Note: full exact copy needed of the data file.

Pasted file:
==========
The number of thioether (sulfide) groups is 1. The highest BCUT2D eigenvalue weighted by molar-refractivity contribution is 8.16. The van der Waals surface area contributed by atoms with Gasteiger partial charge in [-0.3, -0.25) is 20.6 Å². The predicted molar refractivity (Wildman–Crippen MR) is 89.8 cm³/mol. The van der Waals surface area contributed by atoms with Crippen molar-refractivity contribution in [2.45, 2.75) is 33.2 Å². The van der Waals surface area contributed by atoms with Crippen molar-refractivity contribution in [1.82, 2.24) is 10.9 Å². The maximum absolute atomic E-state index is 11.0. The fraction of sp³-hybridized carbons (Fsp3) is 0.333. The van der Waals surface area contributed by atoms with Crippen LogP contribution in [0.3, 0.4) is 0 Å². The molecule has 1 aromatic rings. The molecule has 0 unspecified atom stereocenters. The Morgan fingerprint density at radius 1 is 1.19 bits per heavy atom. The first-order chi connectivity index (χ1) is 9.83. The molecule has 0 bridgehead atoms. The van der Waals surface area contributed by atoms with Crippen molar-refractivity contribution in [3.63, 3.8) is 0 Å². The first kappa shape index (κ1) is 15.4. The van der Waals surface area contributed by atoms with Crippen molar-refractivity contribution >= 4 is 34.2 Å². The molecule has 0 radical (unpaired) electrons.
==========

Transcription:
The number of thioether (sulfide) groups is 1. The highest BCUT2D eigenvalue weighted by molar-refractivity contribution is 8.16. The van der Waals surface area contributed by atoms with Gasteiger partial charge in [-0.3, -0.25) is 20.6 Å². The predicted molar refractivity (Wildman–Crippen MR) is 89.8 cm³/mol. The van der Waals surface area contributed by atoms with Crippen molar-refractivity contribution in [2.45, 2.75) is 33.2 Å². The van der Waals surface area contributed by atoms with Crippen molar-refractivity contribution in [1.82, 2.24) is 10.9 Å². The maximum absolute atomic E-state index is 11.0. The fraction of sp³-hybridized carbons (Fsp3) is 0.333. The van der Waals surface area contributed by atoms with Crippen LogP contribution in [0.3, 0.4) is 0 Å². The molecule has 1 aromatic rings. The molecule has 0 unspecified atom stereocenters. The Morgan fingerprint density at radius 1 is 1.19 bits per heavy atom. The first-order chi connectivity index (χ1) is 9.83. The molecule has 0 bridgehead atoms. The van der Waals surface area contributed by atoms with Crippen molar-refractivity contribution in [3.63, 3.8) is 0 Å². The first kappa shape index (κ1) is 15.4. The van der Waals surface area contributed by atoms with Crippen molar-refractivity contribution >= 4 is 34.2 Å². The molecule has 0 radical (unpaired) electrons.